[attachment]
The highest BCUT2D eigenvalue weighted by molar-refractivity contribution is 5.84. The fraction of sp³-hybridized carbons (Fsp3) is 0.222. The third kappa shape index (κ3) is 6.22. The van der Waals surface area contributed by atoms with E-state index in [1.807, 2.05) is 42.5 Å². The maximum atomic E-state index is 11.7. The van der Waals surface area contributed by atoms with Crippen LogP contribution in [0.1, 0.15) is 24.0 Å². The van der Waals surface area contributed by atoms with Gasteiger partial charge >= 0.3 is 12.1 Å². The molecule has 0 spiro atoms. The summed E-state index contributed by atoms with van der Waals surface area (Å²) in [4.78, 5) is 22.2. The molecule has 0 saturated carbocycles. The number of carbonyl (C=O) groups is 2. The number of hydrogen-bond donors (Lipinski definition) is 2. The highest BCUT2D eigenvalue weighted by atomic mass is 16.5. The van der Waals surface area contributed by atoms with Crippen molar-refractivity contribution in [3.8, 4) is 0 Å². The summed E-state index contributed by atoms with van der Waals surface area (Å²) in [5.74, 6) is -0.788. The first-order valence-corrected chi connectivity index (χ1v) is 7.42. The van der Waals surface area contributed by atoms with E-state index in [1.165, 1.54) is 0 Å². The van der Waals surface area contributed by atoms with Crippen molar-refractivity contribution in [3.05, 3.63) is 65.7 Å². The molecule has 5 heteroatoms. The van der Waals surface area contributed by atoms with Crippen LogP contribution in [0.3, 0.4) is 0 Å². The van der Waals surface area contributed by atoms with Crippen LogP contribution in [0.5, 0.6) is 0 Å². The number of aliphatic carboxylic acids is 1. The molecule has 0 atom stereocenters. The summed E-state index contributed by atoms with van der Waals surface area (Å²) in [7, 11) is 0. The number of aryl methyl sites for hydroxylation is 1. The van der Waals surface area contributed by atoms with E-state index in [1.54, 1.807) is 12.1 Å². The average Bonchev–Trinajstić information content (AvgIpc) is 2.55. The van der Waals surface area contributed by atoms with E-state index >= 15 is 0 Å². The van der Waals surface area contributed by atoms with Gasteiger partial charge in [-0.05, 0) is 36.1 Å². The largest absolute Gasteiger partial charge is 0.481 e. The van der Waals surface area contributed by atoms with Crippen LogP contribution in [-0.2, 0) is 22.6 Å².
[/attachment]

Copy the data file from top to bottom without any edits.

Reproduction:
The highest BCUT2D eigenvalue weighted by molar-refractivity contribution is 5.84. The fraction of sp³-hybridized carbons (Fsp3) is 0.222. The third kappa shape index (κ3) is 6.22. The van der Waals surface area contributed by atoms with E-state index in [1.807, 2.05) is 42.5 Å². The maximum atomic E-state index is 11.7. The van der Waals surface area contributed by atoms with Crippen LogP contribution in [0.1, 0.15) is 24.0 Å². The van der Waals surface area contributed by atoms with Gasteiger partial charge >= 0.3 is 12.1 Å². The molecule has 0 spiro atoms. The summed E-state index contributed by atoms with van der Waals surface area (Å²) in [4.78, 5) is 22.2. The molecule has 0 saturated carbocycles. The number of carbonyl (C=O) groups is 2. The number of hydrogen-bond donors (Lipinski definition) is 2. The highest BCUT2D eigenvalue weighted by atomic mass is 16.5. The van der Waals surface area contributed by atoms with Crippen molar-refractivity contribution in [3.8, 4) is 0 Å². The summed E-state index contributed by atoms with van der Waals surface area (Å²) in [5.74, 6) is -0.788. The first-order valence-corrected chi connectivity index (χ1v) is 7.42. The van der Waals surface area contributed by atoms with E-state index in [1.165, 1.54) is 0 Å². The van der Waals surface area contributed by atoms with Crippen molar-refractivity contribution in [3.05, 3.63) is 65.7 Å². The molecule has 5 heteroatoms. The van der Waals surface area contributed by atoms with Crippen LogP contribution in [0.3, 0.4) is 0 Å². The van der Waals surface area contributed by atoms with Crippen LogP contribution in [0.5, 0.6) is 0 Å². The number of aliphatic carboxylic acids is 1. The molecule has 0 atom stereocenters. The summed E-state index contributed by atoms with van der Waals surface area (Å²) in [7, 11) is 0. The number of aryl methyl sites for hydroxylation is 1. The van der Waals surface area contributed by atoms with E-state index in [1.54, 1.807) is 12.1 Å². The average Bonchev–Trinajstić information content (AvgIpc) is 2.55. The van der Waals surface area contributed by atoms with E-state index >= 15 is 0 Å². The van der Waals surface area contributed by atoms with Gasteiger partial charge in [-0.05, 0) is 36.1 Å². The largest absolute Gasteiger partial charge is 0.481 e. The van der Waals surface area contributed by atoms with Crippen LogP contribution in [-0.2, 0) is 22.6 Å².